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Herbert Carpmael

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1932.

Herbert Carpmael (1868-1932), of The Engineer

1887 Served his Apprenticeship with the Brush Electrical Engineering Co.

1893 Joined Bramwell and Harris of Westminster.

1898 Joined the Editorial staff of The Engineer and was Chief Sub-Editor.

1932 Died March 1932.


1932 Obituary[1]

"THE LATE MR. HERBERT CARPMAEL.

It is with great regret that we record the death, on Sunday last, at the age of 63, of Mr. Herbert Carpmael, for many years chief sub-editor of our contemporary, The Engineer, after being connected with that journal for over 33 years. Mr. Carpmael was an old Dulwich boy, having attended the College from 1879 to 1887. Early in 1888 he went as a student to the works in London, of the Brush Company, then the Anglo-American Brush Corporation, his term with them in that capacity lasting for three years. At the end of this time he was retained by the firm as an assistant engineer, and had part charge of the company’s lighting installation at the Edinburgh exhibition of 1890. After further installation work, he was appointed in 1891 as chief assistant in the testing department. He also had charge for some time of train-lighting experiments in France, and of the installation of the municipal electric lighting works at Blackpool.

In the autumn of 1893, he entered the service of Messrs. Bramwell and Harris, MM.Inst.C.E., Westminster, and became chief engineering assistant to the firm in 1895. In this connection, he was engaged upon sewage and water works, refrigeration, transmission of power, electricity supply, &c.'

When in 1897, our contemporary The Engineer organised a series of motor car trials, enlisting the co-operation of Sir Frederick Bramwell and Sir John Aspinall as judges, Mr. Carpmael attended as one of Sir Frederick Bramwell’s staff. The connection thus made developed in 1898, when Mr. Carpmael was offered and accepted the position of assistant on the editorial staff of the late Mr. Vaughan Pendred. As a result of his former experience, he paid particular attention to civil engineering subjects, especially to water supply and sewage, and continued to attend to these after his appointment as chief sub-editor, though, of course, at times he was to be met with in quite different fields.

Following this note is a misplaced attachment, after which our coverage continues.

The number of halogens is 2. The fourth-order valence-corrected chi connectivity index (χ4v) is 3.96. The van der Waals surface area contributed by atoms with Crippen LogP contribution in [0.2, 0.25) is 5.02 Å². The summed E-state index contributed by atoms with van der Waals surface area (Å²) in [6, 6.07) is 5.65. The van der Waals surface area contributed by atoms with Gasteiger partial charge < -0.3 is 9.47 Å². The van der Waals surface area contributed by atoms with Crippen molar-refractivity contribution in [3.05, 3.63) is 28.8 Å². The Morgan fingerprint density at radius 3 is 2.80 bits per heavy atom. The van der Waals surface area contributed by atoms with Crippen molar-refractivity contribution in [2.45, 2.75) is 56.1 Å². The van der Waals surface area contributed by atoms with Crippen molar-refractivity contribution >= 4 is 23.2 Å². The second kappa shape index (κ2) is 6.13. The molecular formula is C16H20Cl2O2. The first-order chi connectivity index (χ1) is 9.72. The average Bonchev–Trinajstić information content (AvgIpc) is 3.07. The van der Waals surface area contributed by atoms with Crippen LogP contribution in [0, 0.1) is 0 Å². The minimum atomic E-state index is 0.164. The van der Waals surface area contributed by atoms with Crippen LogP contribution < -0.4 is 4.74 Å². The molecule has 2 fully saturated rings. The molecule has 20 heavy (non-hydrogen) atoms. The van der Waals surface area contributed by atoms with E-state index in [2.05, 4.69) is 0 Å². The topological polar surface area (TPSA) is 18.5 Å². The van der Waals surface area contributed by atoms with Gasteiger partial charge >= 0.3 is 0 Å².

He was a hard worker and a staunch colleague, and the services he rendered to our contemporary made him a very, valuable member of the staff. He was quiet in manner and courteous, and as a fellow participant in functions and demonstrations was a particularly agreèable companion. He was guardedly unobtrusive, and was not often to be seen at the technical institutions, where, however, he maintained touch with a considerable circle of friends. Before his death he had been in failing health for some time, and had been forced to give up much of his work. He became an Associate Member of the Institution of Civil Engineers in 1897, and of the Institution of Electrical Engineers in 1902. We offer to the Editor and staff of our contemporary our sympathy in the loss they have sustained."


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